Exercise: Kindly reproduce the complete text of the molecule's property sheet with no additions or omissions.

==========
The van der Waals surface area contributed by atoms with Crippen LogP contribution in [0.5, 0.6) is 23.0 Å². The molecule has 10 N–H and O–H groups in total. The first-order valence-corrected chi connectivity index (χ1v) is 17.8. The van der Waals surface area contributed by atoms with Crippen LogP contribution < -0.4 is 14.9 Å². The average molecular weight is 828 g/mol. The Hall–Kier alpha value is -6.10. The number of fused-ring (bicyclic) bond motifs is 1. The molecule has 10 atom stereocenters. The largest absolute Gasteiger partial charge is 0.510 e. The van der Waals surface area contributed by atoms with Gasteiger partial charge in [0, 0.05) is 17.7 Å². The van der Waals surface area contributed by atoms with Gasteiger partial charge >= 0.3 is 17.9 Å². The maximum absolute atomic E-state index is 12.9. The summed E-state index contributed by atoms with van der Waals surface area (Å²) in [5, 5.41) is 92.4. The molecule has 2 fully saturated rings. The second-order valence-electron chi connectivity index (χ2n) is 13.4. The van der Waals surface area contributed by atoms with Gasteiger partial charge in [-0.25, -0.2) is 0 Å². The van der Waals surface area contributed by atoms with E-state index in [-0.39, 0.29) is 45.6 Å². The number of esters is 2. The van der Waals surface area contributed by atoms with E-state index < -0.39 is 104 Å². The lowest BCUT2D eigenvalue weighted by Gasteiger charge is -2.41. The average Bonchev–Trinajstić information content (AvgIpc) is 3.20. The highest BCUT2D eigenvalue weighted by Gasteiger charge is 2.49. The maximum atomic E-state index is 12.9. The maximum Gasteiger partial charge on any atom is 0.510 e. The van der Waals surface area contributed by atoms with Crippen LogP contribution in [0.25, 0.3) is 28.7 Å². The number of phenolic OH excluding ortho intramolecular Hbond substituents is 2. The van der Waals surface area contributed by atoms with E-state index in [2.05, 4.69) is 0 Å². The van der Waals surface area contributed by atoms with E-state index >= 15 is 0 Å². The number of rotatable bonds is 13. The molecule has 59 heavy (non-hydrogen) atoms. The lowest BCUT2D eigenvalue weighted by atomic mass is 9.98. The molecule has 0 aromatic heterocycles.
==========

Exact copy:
The van der Waals surface area contributed by atoms with Crippen LogP contribution in [0.5, 0.6) is 23.0 Å². The molecule has 10 N–H and O–H groups in total. The first-order valence-corrected chi connectivity index (χ1v) is 17.8. The van der Waals surface area contributed by atoms with Crippen LogP contribution < -0.4 is 14.9 Å². The average molecular weight is 828 g/mol. The Hall–Kier alpha value is -6.10. The number of fused-ring (bicyclic) bond motifs is 1. The molecule has 10 atom stereocenters. The largest absolute Gasteiger partial charge is 0.510 e. The van der Waals surface area contributed by atoms with Gasteiger partial charge in [0, 0.05) is 17.7 Å². The van der Waals surface area contributed by atoms with Gasteiger partial charge >= 0.3 is 17.9 Å². The maximum absolute atomic E-state index is 12.9. The summed E-state index contributed by atoms with van der Waals surface area (Å²) in [5, 5.41) is 92.4. The molecule has 2 fully saturated rings. The second-order valence-electron chi connectivity index (χ2n) is 13.4. The van der Waals surface area contributed by atoms with Gasteiger partial charge in [-0.25, -0.2) is 0 Å². The van der Waals surface area contributed by atoms with E-state index in [-0.39, 0.29) is 45.6 Å². The number of esters is 2. The van der Waals surface area contributed by atoms with E-state index < -0.39 is 104 Å². The lowest BCUT2D eigenvalue weighted by Gasteiger charge is -2.41. The average Bonchev–Trinajstić information content (AvgIpc) is 3.20. The highest BCUT2D eigenvalue weighted by Gasteiger charge is 2.49. The maximum atomic E-state index is 12.9. The maximum Gasteiger partial charge on any atom is 0.510 e. The van der Waals surface area contributed by atoms with Crippen LogP contribution in [0.25, 0.3) is 28.7 Å². The number of phenolic OH excluding ortho intramolecular Hbond substituents is 2. The van der Waals surface area contributed by atoms with E-state index in [2.05, 4.69) is 0 Å². The van der Waals surface area contributed by atoms with E-state index >= 15 is 0 Å². The number of rotatable bonds is 13. The molecule has 59 heavy (non-hydrogen) atoms. The lowest BCUT2D eigenvalue weighted by atomic mass is 9.98. The molecule has 0 aromatic heterocycles.